DADE CITY — Four years ago, Anthony Makowski died in a violent altercation with another man in the parking lot of the only 24-hour fast food restaurant in the Land O'Lakes area.
The McDonald's on U.S. 41 attracted the night owls. Attorney Curt Obront offered a description Wednesday in a Pasco County courtroom: "This parking lot on weekends became basically like a bar on wheels."
Obront is representing Cathy and Wayne Makowski, who sued McDonald's operator Brickman Management Co. and shopping center owner B&B Cash Grocery Stores Inc, alleging negligent security at the restaurant.
"This case involves a senseless, preventable tragedy," Obront told the jury during opening arguments in a civil trial.
He described the parking lot as a site of alcohol-fueled crime, citing more than 700 emergency 911 calls between 2001 and 2005 concerning incidents in the area.
Between midnight and 5 a.m., he said, were like the "witching hour."
"It was a dangerous situation,'' Obront said. "It was not a question of if something like this would happen, it was a question of when."
Obront argued a security guard's presence could have prevented the altercation that took Makowski's life on April 24, 2005.
Makowski, 21, died about 4:30 a.m. after getting into a fight with Martin Robles-Taylor.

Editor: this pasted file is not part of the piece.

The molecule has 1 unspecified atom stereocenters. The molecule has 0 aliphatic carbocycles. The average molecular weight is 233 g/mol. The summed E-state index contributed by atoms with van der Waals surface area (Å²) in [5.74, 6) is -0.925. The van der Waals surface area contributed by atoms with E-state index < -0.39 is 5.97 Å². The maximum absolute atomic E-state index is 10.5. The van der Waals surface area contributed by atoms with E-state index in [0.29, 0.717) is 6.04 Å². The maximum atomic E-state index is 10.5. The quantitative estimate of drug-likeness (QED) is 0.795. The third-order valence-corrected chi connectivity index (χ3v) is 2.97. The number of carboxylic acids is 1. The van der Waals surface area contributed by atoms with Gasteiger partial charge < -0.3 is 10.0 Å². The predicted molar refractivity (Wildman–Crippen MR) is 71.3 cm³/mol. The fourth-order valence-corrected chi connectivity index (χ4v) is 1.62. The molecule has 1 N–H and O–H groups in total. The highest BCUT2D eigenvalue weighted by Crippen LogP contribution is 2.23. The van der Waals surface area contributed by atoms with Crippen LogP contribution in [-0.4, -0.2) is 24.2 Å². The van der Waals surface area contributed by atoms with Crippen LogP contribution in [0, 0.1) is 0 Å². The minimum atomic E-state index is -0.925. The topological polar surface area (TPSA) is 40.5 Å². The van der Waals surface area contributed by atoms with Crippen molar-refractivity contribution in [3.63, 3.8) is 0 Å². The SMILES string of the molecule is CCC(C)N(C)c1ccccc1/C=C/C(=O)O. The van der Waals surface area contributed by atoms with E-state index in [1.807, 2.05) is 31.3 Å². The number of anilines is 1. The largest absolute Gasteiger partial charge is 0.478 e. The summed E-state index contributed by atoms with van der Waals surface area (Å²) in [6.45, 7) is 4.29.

Makowski, a 6-foot-4, 270-pound former high school football player, allegedly charged Robles-Taylor, body-slamming him at least once and battering him on the ground. Robles-Taylor, who had been through basic training in the Army, managed to put Makowski in a choke hold that killed him.
Prosecutors decided a couple of years ago that the video evidence didn't support criminal charges against Robles-Taylor.
In his opening arguments Wednesday, defense attorney Bryant Blevins said testimony would prove the McDonald's was not a hotbed for drunken mayhem and the plaintiff had mischaracterized the reports of rampant crime in the area.
Obront's claim that hundreds of 911 calls had stemmed from crimes in the McDonald's area were inaccurate, Blevins said. The incidents may have occurred miles away, but were reported from drivers who had pulled over by the restaurant.
"You have to be able to compare apples to apples," he said.
He told the jury McDonald's employees would say they called authorities as soon as the physical altercation between Makowski and Robles-Taylor began.
Blevins also stressed that Makowski and the other men involved had been drinking before the altercation, which was not the company owner's fault. Makowski's friend Rick Hoadley, then 21, was with him; Robles-Taylor was accompanied by Samuel Wenzel Jr., then 21.
"It sounds like four intoxicated men decided they were going to have an altercation," he said. "One was going to pump their chests up bigger than the other."
The trial hit a snag Tuesday when lawyers on the plaintiff's side uncovered unreported facts about three of the jurors, including old arrests.
The revelation prompted Circuit Judge Susan Gardner to dismiss the entire group, and attorneys picked a new jury Tuesday afternoon.
The trial is expected to last through next week.
Helen Anne Travis can be reached at firstname.lastname@example.org or (813) 435-7312.